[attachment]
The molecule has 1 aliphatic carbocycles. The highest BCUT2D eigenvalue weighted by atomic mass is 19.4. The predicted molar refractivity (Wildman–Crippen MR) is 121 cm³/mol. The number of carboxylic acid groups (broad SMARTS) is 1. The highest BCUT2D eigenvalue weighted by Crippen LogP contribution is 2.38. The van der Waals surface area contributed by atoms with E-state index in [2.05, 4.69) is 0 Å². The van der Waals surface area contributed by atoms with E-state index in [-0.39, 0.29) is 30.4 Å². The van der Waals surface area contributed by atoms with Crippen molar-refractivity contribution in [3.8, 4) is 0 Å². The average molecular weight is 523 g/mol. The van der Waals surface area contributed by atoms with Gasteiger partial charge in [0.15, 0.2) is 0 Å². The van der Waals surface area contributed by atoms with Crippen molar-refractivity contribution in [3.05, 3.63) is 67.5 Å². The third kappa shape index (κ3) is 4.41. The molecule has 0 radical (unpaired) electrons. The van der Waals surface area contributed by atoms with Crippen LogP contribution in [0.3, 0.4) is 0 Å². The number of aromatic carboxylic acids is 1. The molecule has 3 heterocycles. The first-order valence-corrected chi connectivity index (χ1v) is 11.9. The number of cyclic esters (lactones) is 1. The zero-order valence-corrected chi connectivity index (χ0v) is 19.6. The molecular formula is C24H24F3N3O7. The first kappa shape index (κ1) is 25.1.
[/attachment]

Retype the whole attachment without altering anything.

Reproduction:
The molecule has 1 aliphatic carbocycles. The highest BCUT2D eigenvalue weighted by atomic mass is 19.4. The predicted molar refractivity (Wildman–Crippen MR) is 121 cm³/mol. The number of carboxylic acid groups (broad SMARTS) is 1. The highest BCUT2D eigenvalue weighted by Crippen LogP contribution is 2.38. The van der Waals surface area contributed by atoms with E-state index in [2.05, 4.69) is 0 Å². The van der Waals surface area contributed by atoms with E-state index in [-0.39, 0.29) is 30.4 Å². The van der Waals surface area contributed by atoms with Crippen molar-refractivity contribution in [3.8, 4) is 0 Å². The average molecular weight is 523 g/mol. The van der Waals surface area contributed by atoms with Gasteiger partial charge in [0.15, 0.2) is 0 Å². The van der Waals surface area contributed by atoms with Crippen molar-refractivity contribution in [3.05, 3.63) is 67.5 Å². The third kappa shape index (κ3) is 4.41. The molecule has 0 radical (unpaired) electrons. The van der Waals surface area contributed by atoms with Crippen LogP contribution in [0.3, 0.4) is 0 Å². The number of aromatic carboxylic acids is 1. The molecule has 3 heterocycles. The first-order valence-corrected chi connectivity index (χ1v) is 11.9. The number of cyclic esters (lactones) is 1. The zero-order valence-corrected chi connectivity index (χ0v) is 19.6. The molecular formula is C24H24F3N3O7. The first kappa shape index (κ1) is 25.1.